Q: Has the pandemic been good for disruptors in the payments industry? If so, why?

Alexandr Mikhailenko: Absolutely. The popularity of cash has been dropping over recent years and the pandemic accelerated this process up. Very much due to the lockdowns even more businesses turned to cashless equipment and online payments. Speaking about the industries such as subscription, and eCommerce, they experienced boost and required payment processing services.

Pandemic influenced traditional banks too, forcing them to adopt new digital services to satisfy their clients. Fintech startups are also keeping up with these changes, contributing to the digital transformation of banking with such initiatives as cashless payments and technologies, central bank digital currency, alternative payment methods, open banking, launching bank accounts for businesses or individuals. But this also has its downsides with increased fraudulent activity. While more financial operations moved online, fraudsters followed them. This calls for additional security measures. We understood this a long time ago and that is the reason why we also created Covery, an anti-fraud system. 

Q: What do you think about emerging new payments channels such as open banking?

Alexandr Mikalenko: Technologies such as open banking are something that all the parties involved will benefit from. Thanks to them, the fintech ecosystem gets more opportunities to evolve, traditional banks adopt higher standards, take digital transformation and competition more seriously. And, of course, thanks to the individuals – and businesses – get more convenient ways of paying and managing their finances without going offline. As I’ve already said, this often leads to an increase in fraud, but with solid anti-fraud technologies, this won’t be a problem.

Q: What about more revolutionary ideas such as crypto or QR codes, are they here to stay?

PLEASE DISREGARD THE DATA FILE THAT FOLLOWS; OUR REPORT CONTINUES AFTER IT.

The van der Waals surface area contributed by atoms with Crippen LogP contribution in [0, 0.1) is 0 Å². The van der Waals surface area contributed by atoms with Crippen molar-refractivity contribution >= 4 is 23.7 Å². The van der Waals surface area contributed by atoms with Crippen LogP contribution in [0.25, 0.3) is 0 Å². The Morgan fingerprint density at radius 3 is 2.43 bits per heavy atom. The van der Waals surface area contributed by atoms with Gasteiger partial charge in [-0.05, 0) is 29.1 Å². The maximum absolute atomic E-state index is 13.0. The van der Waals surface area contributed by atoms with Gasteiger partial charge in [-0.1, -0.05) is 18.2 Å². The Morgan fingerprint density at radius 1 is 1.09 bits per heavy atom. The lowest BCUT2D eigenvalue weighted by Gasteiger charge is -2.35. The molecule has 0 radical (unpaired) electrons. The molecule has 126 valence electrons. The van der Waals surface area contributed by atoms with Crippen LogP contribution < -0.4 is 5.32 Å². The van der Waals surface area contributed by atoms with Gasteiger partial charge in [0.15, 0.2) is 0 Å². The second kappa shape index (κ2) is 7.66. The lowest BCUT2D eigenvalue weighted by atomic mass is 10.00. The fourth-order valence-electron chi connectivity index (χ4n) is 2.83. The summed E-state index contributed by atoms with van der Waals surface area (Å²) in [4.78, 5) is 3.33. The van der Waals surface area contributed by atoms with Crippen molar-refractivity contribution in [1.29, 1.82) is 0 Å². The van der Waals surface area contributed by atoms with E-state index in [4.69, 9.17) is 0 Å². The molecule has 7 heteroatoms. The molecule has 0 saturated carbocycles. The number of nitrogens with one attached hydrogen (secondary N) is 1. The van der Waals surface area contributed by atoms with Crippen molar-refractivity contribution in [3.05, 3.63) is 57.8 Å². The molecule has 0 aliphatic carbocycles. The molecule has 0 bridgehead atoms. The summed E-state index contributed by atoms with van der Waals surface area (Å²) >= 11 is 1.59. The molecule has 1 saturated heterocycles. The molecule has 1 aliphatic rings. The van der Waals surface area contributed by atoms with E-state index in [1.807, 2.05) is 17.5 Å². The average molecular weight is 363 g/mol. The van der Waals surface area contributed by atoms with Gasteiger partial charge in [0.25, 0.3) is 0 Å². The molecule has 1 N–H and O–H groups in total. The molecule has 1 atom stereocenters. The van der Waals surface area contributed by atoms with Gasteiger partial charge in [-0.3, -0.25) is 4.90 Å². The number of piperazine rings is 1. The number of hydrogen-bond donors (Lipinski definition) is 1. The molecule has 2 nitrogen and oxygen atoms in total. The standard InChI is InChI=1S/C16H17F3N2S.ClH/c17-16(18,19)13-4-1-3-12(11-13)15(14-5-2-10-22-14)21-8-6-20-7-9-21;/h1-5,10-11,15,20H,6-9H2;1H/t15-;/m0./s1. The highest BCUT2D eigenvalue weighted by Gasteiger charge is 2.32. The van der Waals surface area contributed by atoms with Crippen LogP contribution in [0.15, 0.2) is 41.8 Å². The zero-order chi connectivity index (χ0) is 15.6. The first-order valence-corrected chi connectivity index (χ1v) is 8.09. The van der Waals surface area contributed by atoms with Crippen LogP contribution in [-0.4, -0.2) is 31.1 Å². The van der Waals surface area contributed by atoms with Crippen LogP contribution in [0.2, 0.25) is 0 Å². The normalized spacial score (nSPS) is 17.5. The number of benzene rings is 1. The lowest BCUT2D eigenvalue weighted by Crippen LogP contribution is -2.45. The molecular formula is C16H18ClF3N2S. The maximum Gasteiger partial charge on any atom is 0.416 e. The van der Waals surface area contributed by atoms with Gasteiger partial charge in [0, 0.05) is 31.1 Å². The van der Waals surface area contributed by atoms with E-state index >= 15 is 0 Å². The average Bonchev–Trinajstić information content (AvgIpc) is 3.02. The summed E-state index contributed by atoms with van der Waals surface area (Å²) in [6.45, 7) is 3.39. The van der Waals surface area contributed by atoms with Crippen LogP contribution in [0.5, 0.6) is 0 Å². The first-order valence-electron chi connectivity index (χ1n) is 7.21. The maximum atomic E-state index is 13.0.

Artem Tymoshenko: This will be defined by end customers. Usually, most people take innovations, related to their money, quite suspiciously. But when they make the service faster and more secure, they want more of them. However, finance isn’t the industry that adopts changes fast, so it will pass quite a long time before most of them will be provided by banks and other financial institutions.  A lot of work is to be done from the industry as well. As an example, banks went with the new regulation - PSD2, robust customer authentication. Now end-user payments are challenged with two of three  -  Something the customer knows (e.g., password or PIN), Something the customer has  (e.g., phone or hardware token) Something the customer is (e.g., fingerprint or face recognition).

Q: What is the future of payments?

Artem Tymoshenko: Currently, we’re experiencing more changes than ever and this reflects payments. Now more countries understand the need to digitalize the finance industry, following the EU experience. They plan to start working with open banking legislation and implementation. The same is going on with the Central Bank Digital Currency initiative, cutting down cash usage. New rules and technologies emerge every day and it is essential to keep up with them. Mobile technologies will experience the rise. Brick-and-mortar businesses, especially in the travel industry, will be replacing traditional points-of-sales with mobile solutions. Hotels, for instance, were implementing contactless check-in technologies long before the pandemic started, but now they are being adopted even faster. Same as businesses, individuals will move their finances to their smartphones and tablets. Finance management apps like Starling, Huntington Bank, Genome, or N26 will expand their functionality, offering more services, such as money transfers, payments, currency exchange, and personal finance management. And who knows what else will disrupt the market in the nearest future. One thing is clear: The future is cashless.